Would you go into a dangerous profession if you were assured that you and your dependents would have healthcare and pension for life? For thousands of West Virginia coal miners, the answer to that question was yes.
“When we all started in the mines, we were promised healthcare for life – cradle to grave,” said Roger Merriman. He’s referring to a deal struck between the United Mine Workers of America and the federal government in 1946. Union miners who put in 20 or more years were promised lifelong health benefits.
But in October, 12,500 miners, including Merriman, received notice that without Congressional intervention their benefits would be terminated at the end of the year. On Nov. 1, another 3,600 miners received notices. Next year, an additional 6,500 miners will be affected.
That’s because when Merriman’s company, Patriot Coal, filed for bankruptcy in 2012, then again in 2015, a federal bankruptcy judge granted its request to shed retirees’ benefits.
Merriman said this will have a huge impact on him and his family.
“We’ll have to make a choice,” he said, “of ... going to the doctors and buying prescriptions, or paying bills and eating. It’s a life and death situation realistically is what it is.”
Patriot is one of five major coal producers in the United States that has sought bankruptcy protection in the last five years. Each time the companies sought to shed employee and retiree benefits.
After the Patriot bankruptcy in 2012, the UMWA negotiated a $400 million payment to shore up the retirees’ benefit funds. But it was not a long-term solution. Existing companies pay into a UMWA fund for retirees, but as those mines close, there is less money going into the pot. The number of retired miners who are drawing from it, though, is increasing. And the fund is about to run out of money.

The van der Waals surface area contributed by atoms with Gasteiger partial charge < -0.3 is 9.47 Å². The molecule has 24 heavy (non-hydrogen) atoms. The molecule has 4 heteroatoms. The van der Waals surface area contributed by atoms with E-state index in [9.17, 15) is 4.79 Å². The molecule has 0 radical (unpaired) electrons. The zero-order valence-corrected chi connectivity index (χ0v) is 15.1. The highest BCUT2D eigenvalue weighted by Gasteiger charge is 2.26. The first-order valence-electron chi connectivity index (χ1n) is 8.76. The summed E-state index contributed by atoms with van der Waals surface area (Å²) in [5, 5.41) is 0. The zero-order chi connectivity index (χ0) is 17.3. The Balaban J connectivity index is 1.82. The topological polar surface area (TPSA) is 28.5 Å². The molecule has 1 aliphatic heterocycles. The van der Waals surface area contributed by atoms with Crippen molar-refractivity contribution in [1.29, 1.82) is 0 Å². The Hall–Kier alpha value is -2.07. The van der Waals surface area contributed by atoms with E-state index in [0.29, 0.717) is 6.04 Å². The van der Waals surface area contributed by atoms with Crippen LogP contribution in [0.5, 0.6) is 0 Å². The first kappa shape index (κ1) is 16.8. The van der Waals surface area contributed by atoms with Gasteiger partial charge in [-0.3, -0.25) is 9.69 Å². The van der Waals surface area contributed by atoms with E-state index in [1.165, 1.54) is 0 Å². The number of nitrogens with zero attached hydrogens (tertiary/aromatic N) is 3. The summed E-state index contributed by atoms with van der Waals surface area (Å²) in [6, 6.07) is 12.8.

“We have tens of thousands of miners who are scheduled to lose their health insurance at the end of the month and more next year,” said West Virginia Senator Shelley Moore Capito. She and Joe Manchin are two of 22 bipartisan Senators calling for the passage of the Miners Protection Act.It’s unclear whether the House will support the bill.
“It passed out of committee – bipartisan – and we’re going to keep working hard, but there is no fallback position if it doesn’t pass this year,” she said.
The Miners Protection Act moves money from the Abandoned Mine Reclamation Fund into the UMWA pension and health benefits program.
The wildcard is Senate Majority leader Mitch McConnell of Kentucky. Although McConnell says he does not oppose the bill, he has yet to bring the bill to a vote. In an email, a McConnell representative did not clarify the Senator’s position, beyond stating “there are no scheduling announcements to be made at this time.”
So what role does President-elect Donald Trump play in all this?
“Looking forward, we have a President-elect who has promised to get our coal miners working again,” said West Virginia University law professor Patrick McGinley. McGinley said Trump is in a position to make a huge difference in the lives of about 120,000 miners and their widows.
“I think a strong and forceful statement by [the] President-elect to Senator McConnell could move this bill along to passage.”
McGinley added if Trump does put coal miners back to work, more money could come from the active mines to shore up the retirees’ pensions and benefits. But until then, without intervention, thousands of miners, including Roger Merriman, may be forced to make some tough choices in the coming year.
Appalachia Health News is a project of West Virginia Public Broadcasting, with support from the Benedum Foundation.